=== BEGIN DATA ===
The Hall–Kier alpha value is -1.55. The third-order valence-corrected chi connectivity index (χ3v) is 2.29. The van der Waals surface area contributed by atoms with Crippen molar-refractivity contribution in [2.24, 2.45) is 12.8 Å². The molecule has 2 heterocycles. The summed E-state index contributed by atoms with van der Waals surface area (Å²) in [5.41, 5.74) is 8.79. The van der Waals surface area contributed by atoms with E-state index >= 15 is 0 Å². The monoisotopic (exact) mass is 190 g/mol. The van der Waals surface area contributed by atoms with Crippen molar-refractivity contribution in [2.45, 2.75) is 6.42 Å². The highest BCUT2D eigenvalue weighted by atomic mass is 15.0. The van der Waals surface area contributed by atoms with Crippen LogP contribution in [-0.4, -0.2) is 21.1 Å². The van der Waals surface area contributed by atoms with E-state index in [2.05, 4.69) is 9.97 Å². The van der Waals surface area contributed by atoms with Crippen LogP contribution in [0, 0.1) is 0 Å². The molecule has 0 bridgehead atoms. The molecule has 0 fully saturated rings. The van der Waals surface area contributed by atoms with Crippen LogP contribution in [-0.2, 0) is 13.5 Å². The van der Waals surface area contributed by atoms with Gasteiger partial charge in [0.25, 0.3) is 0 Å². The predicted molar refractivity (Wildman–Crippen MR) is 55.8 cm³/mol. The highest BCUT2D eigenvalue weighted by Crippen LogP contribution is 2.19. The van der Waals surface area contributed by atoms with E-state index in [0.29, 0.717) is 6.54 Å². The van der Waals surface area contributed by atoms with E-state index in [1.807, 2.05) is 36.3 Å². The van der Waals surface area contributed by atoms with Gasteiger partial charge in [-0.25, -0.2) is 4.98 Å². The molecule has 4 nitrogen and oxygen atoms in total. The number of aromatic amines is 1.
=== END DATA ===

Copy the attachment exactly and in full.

The Hall–Kier alpha value is -1.55. The third-order valence-corrected chi connectivity index (χ3v) is 2.29. The van der Waals surface area contributed by atoms with Crippen molar-refractivity contribution in [2.24, 2.45) is 12.8 Å². The molecule has 2 heterocycles. The summed E-state index contributed by atoms with van der Waals surface area (Å²) in [5.41, 5.74) is 8.79. The van der Waals surface area contributed by atoms with E-state index >= 15 is 0 Å². The monoisotopic (exact) mass is 190 g/mol. The van der Waals surface area contributed by atoms with Crippen molar-refractivity contribution in [2.45, 2.75) is 6.42 Å². The highest BCUT2D eigenvalue weighted by atomic mass is 15.0. The van der Waals surface area contributed by atoms with Crippen LogP contribution in [-0.4, -0.2) is 21.1 Å². The van der Waals surface area contributed by atoms with E-state index in [2.05, 4.69) is 9.97 Å². The van der Waals surface area contributed by atoms with Crippen LogP contribution in [0, 0.1) is 0 Å². The molecule has 0 bridgehead atoms. The molecule has 0 fully saturated rings. The van der Waals surface area contributed by atoms with Crippen LogP contribution in [-0.2, 0) is 13.5 Å². The van der Waals surface area contributed by atoms with Gasteiger partial charge in [0.25, 0.3) is 0 Å². The predicted molar refractivity (Wildman–Crippen MR) is 55.8 cm³/mol. The highest BCUT2D eigenvalue weighted by Crippen LogP contribution is 2.19. The van der Waals surface area contributed by atoms with E-state index in [0.29, 0.717) is 6.54 Å². The van der Waals surface area contributed by atoms with E-state index in [1.807, 2.05) is 36.3 Å². The van der Waals surface area contributed by atoms with Gasteiger partial charge in [-0.25, -0.2) is 4.98 Å². The molecule has 4 nitrogen and oxygen atoms in total. The number of aromatic amines is 1.